Trigger Finger and RSI?

I’ve just been dealing with a bad case of trigger finger – a condition where a finger becomes locked in a gripped position.

It’s happening (quite badly) on the middle finger of my right hand – so much so that I have to use my other hand to prise the stuck finger open again! I also have minor trigger symptoms on some of my other fingers. It’s not just an inconvenient condition, it can be quite painful too! Usually trigger finger cases can clear up with some rest, ice and anti-inflammatory medication but this one has been with me for quite some time.

The trigger condition has been diagnosed as such by doctors, and has been treated twice with steroidal injections (to no avail). Surgery looks like the next option for me to relieve this condition, and is only a day patient procedure done under a local anaesthetic. I am however waiting for summer to pass before going ahead with the surgery, although going through with it will mean me taking 1-2 weeks off work to allow it to heal. This would be fine if I was employed with entitlement to sick pay, but being self employed means two weeks without pay! Not fair is it?

Interestingly enough this is a condition that I can remember happening mildly when I was younger (maybe as young as 12), where the middle finger of both hands would lock and click when I forced them open. These symptoms were not much of a problem to me back then, and they ceased completely when I reached my late teens.

However, the condition has over the last 10 years returned, and in the last 5 years has got much worse. The consultant that I have seen asked me what it is that I grip tightly, but I’m not aware of any one task I do with excessive gripping. It’s apparently a common symptom of over-gripping power tools or bicycle handlebars etc.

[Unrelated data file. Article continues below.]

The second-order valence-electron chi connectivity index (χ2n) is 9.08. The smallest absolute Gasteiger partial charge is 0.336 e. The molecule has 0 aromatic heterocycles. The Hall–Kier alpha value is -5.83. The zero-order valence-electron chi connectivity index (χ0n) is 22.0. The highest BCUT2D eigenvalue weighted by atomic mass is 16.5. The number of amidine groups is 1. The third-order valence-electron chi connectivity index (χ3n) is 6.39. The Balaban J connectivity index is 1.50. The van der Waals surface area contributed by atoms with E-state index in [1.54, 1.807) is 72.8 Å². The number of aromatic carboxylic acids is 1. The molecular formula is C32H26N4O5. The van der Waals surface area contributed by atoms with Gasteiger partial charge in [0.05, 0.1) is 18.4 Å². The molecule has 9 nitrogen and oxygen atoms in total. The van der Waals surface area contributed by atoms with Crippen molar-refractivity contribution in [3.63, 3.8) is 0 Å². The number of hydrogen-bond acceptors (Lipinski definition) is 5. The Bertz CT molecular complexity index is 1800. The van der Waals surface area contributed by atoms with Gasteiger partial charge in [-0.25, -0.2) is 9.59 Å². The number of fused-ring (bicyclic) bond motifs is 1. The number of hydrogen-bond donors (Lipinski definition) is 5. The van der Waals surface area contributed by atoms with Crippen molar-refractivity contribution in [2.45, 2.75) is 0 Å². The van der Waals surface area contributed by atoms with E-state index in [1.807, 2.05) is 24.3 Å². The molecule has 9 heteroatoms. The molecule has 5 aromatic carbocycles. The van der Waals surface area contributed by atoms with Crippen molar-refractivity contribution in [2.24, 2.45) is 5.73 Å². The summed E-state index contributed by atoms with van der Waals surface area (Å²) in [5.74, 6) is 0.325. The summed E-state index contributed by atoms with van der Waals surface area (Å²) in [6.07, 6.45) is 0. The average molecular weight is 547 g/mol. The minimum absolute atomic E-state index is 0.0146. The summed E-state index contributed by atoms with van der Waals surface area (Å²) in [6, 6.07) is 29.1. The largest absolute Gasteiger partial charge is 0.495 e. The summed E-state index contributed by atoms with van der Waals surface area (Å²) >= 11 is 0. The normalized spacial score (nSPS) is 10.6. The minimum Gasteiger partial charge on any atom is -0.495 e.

I personally feel like it has flared up due to the other RSI symptoms I have. The tendons in my arms, wrists, hands and fingers have taken some amount of abuse from computers over the years.

According to one summation from RSI Relief –

Most clinicians believe that the disorder is caused by the tendon sheath because it becomes thickened or swollen and pinches the tendon and prevents it from gliding smoothly. But common sense reveals that the history of patients suffering with Trigger Finger have one common denominator, overuse, excessive use and/or abuse of the hands from work and recreational activities.

The only ‘abuse’ I can think of over my history is keyboard and mouse related. Other than a bit of cycling, kayaking etc I have rarely abused my hands in any other way, and certainly am not aware of any excessive gripping.

To me it is one more aspect to my life dealing with a long term RSI condition(s).

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